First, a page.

Tien cracks open his party and ExcoEditorial | Mary Ma 9 Jul 2019
"Naughty boy" - as James Tien Pei-chun, the Liberal Party's honorary chairman is often known - is dropping another bombshell, following his landmark rebellion over the Article 23 national security bill in 2003. That year, he quit the Executive Council in protest.
Now he's calling on Tommy Cheung Yu-yan, his successor as party chairman, to follow suit, which is most interesting.
It's no secret that the pair don't see eye to eye. Tien's call-out on Cheung should never surprise anybody, for it was only a matter of time before they clashed - if not over the extradition bill now, it would be something else later.
If it's suggested the two were actually collaborating to find an excuse for Cheung to leave Chief Executive Carrie Lam Cheung Yuet-ngor's excessively-heated kitchen at the SAR's most volatile moment since 1997, that would be unconvincing.
First, Tien and Cheung's disagreements date back to the previous Leung Chun-ying administration. Then, Tien led a campaign characterized by the three letters "ABC" - "Anyone but CY."
Cheung openly broke with Tien and accepted CY's invitation to join Exco, the chief executive's de facto cabinet.
Tien is clearly trying to be naughty again, staging a coup to force Cheung out of office. Should the latter comply and resign from Exco, what happens next will most likely be a no-confidence vote on Cheung in the party too.
But what makes Tien's current call-out really interesting is that it's not only aimed at Cheung, but also at shaming former security minister Regina Ip Lau Suk-yee and ex-Civic Party lawmaker Ronny Tong Ka-wah, who are both also Exco members.
It's impossible to prove whether Tien was telling the truth when he claimed that more than half of Exco members disagreed with Lam's plan to ram through the extradition bill. We won't likely hear other Exco members speak up on this because all Exco discussions are confidential.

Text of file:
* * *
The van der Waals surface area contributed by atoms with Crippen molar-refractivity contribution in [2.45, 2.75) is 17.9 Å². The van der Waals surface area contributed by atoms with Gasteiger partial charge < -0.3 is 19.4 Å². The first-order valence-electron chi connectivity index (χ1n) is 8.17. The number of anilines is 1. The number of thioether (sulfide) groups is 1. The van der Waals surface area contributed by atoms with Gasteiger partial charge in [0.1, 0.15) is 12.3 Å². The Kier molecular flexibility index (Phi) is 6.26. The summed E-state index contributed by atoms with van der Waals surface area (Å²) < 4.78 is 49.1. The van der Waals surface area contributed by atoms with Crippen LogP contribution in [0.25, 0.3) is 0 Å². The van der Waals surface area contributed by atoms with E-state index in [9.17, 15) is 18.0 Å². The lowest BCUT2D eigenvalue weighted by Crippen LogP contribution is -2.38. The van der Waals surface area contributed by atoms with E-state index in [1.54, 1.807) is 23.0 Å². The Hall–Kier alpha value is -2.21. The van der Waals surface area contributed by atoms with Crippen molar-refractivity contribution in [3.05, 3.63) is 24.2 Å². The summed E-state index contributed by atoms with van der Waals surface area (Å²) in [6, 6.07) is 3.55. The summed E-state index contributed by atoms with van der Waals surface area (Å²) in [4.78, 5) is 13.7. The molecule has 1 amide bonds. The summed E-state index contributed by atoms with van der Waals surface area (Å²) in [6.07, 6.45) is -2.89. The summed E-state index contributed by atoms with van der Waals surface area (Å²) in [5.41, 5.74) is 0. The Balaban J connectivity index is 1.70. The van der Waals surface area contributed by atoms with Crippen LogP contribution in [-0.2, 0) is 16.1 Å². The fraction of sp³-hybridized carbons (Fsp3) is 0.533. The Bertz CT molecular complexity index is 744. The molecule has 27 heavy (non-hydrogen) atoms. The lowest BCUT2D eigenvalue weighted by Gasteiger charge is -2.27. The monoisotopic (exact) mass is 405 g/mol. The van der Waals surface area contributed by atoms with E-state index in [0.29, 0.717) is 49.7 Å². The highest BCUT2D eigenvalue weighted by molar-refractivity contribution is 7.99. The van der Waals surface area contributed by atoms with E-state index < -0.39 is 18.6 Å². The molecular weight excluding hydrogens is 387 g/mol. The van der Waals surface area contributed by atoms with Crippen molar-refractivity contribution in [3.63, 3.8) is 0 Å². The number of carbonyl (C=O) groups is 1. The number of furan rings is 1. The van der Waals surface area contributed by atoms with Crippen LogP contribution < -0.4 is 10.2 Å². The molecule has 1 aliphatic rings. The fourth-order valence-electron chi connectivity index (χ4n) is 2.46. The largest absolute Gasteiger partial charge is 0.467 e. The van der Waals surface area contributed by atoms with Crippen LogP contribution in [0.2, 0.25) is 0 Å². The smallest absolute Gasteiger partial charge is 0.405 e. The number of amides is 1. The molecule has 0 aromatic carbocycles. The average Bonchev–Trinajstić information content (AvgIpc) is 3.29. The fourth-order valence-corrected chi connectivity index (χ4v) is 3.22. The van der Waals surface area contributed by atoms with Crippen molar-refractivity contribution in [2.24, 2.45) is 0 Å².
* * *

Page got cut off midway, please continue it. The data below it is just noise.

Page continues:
However, it's logical to expect a government leader to review the cabinet in the event of major breaking incidents.
If Lam had appeared in public instead of staying out of sight, the media would have been able to ask her about this. That said, it shouldn't surprise anyone if she's reviewing her cabinet, for it's only natural for her to do so.
Tien's calls are calculated. As he threw out the three names, he's also raising the Exco question to the forefront.
Immediately, Ip cried foul, while Tong remained as defiant as he possibly could.
To be fair to Ip, she was probably the most enthusiastic Exco member in articulating the government's position, doing a way better job than justice secretary Teresa Cheng Yeuk-wah when the latter was supposedly the administration's top legal adviser.
Poor Ip! It would be most unfortunate if she had to go because she already resigned once in 2003 over the setback suffered by the Article 23 bill. Who would have expected history to repeat itself 16 years later?
So will Lam revamp Exco as she searches for a solution to the impasse?
Stay tuned for developments.